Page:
Hot Peppers to Treat Cancer?

Researchers led by biochemist Sanjay K. Srivastava studied the effect of capsaicin, the chemical that makes pepper hot, on aggressive cancer cells. Within 38 days of a group of laboratory mice implanted with pancreatic cancer cells, the mice given capsaicin had tumors half the size of the animals given saline solution. Gastrointestinal problems were not seen with the mice being given capsaicin which could have been a problem if we carry this treatment to humans.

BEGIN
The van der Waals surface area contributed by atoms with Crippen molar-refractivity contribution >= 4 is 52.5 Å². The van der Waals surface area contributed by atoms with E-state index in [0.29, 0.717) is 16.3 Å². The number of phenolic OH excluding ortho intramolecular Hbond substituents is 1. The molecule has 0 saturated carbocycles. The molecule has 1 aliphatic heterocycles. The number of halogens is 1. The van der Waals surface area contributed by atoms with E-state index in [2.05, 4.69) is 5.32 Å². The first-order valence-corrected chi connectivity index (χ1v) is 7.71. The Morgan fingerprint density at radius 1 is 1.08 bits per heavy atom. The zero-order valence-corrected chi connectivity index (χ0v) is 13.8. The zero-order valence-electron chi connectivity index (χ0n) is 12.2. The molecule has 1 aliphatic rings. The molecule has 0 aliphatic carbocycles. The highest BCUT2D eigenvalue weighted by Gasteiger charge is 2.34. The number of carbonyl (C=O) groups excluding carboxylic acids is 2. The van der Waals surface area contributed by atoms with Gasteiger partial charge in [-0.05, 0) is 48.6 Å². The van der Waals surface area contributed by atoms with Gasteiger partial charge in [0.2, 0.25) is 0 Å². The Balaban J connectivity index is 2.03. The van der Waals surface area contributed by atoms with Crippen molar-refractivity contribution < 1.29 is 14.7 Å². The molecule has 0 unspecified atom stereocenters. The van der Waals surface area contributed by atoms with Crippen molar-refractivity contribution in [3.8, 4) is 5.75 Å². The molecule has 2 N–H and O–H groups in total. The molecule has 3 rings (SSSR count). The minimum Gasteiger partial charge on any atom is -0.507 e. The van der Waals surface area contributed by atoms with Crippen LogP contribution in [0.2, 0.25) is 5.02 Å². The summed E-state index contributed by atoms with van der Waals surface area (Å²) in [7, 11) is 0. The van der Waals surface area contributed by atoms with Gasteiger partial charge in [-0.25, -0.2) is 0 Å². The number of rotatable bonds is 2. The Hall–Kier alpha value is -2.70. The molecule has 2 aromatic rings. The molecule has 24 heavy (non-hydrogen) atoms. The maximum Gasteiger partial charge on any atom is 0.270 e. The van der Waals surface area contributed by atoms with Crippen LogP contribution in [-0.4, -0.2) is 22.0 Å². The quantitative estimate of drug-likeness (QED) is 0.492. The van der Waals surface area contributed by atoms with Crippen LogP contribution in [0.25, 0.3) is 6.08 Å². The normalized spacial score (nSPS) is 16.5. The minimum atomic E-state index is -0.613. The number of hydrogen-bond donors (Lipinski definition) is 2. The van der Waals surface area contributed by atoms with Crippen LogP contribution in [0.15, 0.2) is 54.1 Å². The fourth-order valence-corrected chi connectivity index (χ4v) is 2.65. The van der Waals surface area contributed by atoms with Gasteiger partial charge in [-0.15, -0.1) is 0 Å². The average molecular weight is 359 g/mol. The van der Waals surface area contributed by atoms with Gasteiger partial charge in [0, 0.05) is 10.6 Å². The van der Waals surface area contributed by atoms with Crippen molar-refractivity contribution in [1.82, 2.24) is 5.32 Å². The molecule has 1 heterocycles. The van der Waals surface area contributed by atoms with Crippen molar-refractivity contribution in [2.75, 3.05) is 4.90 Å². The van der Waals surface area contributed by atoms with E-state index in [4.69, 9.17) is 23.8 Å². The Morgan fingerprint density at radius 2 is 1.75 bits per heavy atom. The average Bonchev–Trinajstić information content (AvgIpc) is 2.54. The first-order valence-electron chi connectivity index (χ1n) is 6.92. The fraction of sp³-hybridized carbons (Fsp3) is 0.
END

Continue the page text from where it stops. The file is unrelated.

In a related study on prostate cancer tumors, mice given capsaicin orally saw their tumors shrink by ¼ in only 4 weeks.  This was another powerful study that seemingly verifies findings done by Japanese researchers 5 years ago that capsaicin killed leukemia cells in test tubes. 

How capsaicin does its magic is under debate.  One group found that it induced apoptosis (suicide) in the cancer cells and another team of researchers found signs that the compound slowed down cell growth and apoptosis. Either way, the old adage of an apple a day keeps the doctor away may need another line; a jalapeño a day may keep cancer away.